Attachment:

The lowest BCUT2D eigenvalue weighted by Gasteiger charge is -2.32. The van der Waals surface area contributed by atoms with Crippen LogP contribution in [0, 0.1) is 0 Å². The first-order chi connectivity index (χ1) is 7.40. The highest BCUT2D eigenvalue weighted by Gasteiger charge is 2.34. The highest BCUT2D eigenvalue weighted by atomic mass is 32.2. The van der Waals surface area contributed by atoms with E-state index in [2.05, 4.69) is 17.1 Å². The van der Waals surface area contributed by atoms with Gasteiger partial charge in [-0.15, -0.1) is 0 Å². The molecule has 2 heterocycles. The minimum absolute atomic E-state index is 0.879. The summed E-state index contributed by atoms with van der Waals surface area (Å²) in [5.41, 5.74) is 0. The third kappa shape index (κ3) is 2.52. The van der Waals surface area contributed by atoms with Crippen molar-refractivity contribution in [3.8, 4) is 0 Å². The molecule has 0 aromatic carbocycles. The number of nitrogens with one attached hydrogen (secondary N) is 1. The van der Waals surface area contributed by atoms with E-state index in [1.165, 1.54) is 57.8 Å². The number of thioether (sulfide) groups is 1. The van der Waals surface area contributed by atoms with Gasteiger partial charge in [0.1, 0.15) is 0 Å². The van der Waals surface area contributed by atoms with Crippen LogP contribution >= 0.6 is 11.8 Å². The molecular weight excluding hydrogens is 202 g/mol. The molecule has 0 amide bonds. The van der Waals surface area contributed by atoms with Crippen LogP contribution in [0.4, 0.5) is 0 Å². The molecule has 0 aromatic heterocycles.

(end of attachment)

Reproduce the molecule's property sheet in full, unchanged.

The lowest BCUT2D eigenvalue weighted by Gasteiger charge is -2.32. The van der Waals surface area contributed by atoms with Crippen LogP contribution in [0, 0.1) is 0 Å². The first-order chi connectivity index (χ1) is 7.40. The highest BCUT2D eigenvalue weighted by Gasteiger charge is 2.34. The highest BCUT2D eigenvalue weighted by atomic mass is 32.2. The van der Waals surface area contributed by atoms with E-state index in [2.05, 4.69) is 17.1 Å². The van der Waals surface area contributed by atoms with Gasteiger partial charge in [-0.15, -0.1) is 0 Å². The molecule has 2 heterocycles. The minimum absolute atomic E-state index is 0.879. The summed E-state index contributed by atoms with van der Waals surface area (Å²) in [5.41, 5.74) is 0. The third kappa shape index (κ3) is 2.52. The van der Waals surface area contributed by atoms with Crippen molar-refractivity contribution in [3.8, 4) is 0 Å². The molecule has 0 aromatic carbocycles. The number of nitrogens with one attached hydrogen (secondary N) is 1. The van der Waals surface area contributed by atoms with E-state index in [1.165, 1.54) is 57.8 Å². The number of thioether (sulfide) groups is 1. The van der Waals surface area contributed by atoms with Gasteiger partial charge in [0.1, 0.15) is 0 Å². The van der Waals surface area contributed by atoms with Crippen LogP contribution >= 0.6 is 11.8 Å². The molecular weight excluding hydrogens is 202 g/mol. The molecule has 0 amide bonds. The van der Waals surface area contributed by atoms with Crippen LogP contribution in [0.4, 0.5) is 0 Å². The molecule has 0 aromatic heterocycles.